If you are looking for interesting places to visit in Abia state, you have come to the right place. Although best known as a business hub, Abia state did not fall short in tourist attractions.
You may have heard that states in southeastern Nigeria have very little tourism to offer; while this is true when compared to most states in Nigeria’s northern and western parts, Abia state, however, can still boast of some natural tourist attractions.
As a state that is undeniably rich in history and culture, there is so much one can learn and experience by visiting any of the places listed in this article. From the history of the Nigerian civil war to a look back at the country’s colonial past.
Having visited the majority of these locations, I will not only share what they have to offer, but I will also link to individual posts I wrote about them so you can read my honest opinion based on my experience; this would give you a taste of what to expect as a resident or a visitor.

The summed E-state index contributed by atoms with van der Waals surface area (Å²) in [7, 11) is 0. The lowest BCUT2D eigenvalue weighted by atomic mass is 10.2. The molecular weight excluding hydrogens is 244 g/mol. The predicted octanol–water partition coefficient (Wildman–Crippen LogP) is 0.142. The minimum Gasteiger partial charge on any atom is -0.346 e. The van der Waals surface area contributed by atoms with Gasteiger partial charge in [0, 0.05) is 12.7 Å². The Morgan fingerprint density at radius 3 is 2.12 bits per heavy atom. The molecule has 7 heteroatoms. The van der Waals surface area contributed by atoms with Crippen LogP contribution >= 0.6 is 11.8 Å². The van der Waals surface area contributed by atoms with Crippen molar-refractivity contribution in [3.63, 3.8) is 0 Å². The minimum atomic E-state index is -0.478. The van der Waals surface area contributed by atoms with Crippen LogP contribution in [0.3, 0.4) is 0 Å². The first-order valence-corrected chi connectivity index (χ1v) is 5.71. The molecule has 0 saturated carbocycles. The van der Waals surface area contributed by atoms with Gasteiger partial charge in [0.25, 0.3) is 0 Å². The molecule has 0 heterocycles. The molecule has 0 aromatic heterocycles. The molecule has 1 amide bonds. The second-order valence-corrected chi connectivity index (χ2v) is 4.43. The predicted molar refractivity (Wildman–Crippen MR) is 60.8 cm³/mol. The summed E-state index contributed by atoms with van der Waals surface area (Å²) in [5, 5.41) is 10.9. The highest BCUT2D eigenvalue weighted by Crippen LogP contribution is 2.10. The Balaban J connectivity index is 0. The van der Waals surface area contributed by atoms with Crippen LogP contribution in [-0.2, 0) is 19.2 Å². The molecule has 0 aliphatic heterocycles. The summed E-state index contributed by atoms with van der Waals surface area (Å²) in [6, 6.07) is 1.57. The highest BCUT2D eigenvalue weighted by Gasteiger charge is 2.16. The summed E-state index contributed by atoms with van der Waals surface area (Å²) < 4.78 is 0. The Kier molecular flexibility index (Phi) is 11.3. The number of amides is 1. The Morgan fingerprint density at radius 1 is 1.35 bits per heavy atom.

Without further ado, let’s get into it!
Top 8 Interesting Places to Visit in Abia State
1. Amakama Wooden Cave
Amakama wooden cave is one tourist attraction in Abia state that is often underappreciated. The cave is nothing more than a hollow tree, also known as Isienyi or Wonder tree, which was formed many decades ago as a result of community activities. The tree, which could house up to twenty people, served as a hideout for the villagers during the era of slave trade and inter-tribal wars.
The wonder tree is one of eight trees that tower what appears to be a community square. A small building nestled adjacent to the cave houses the man assigned to keep an eye on the site. He also works as a tour guide and will give you a free tour of the area, sharing its fascinating history and wonder.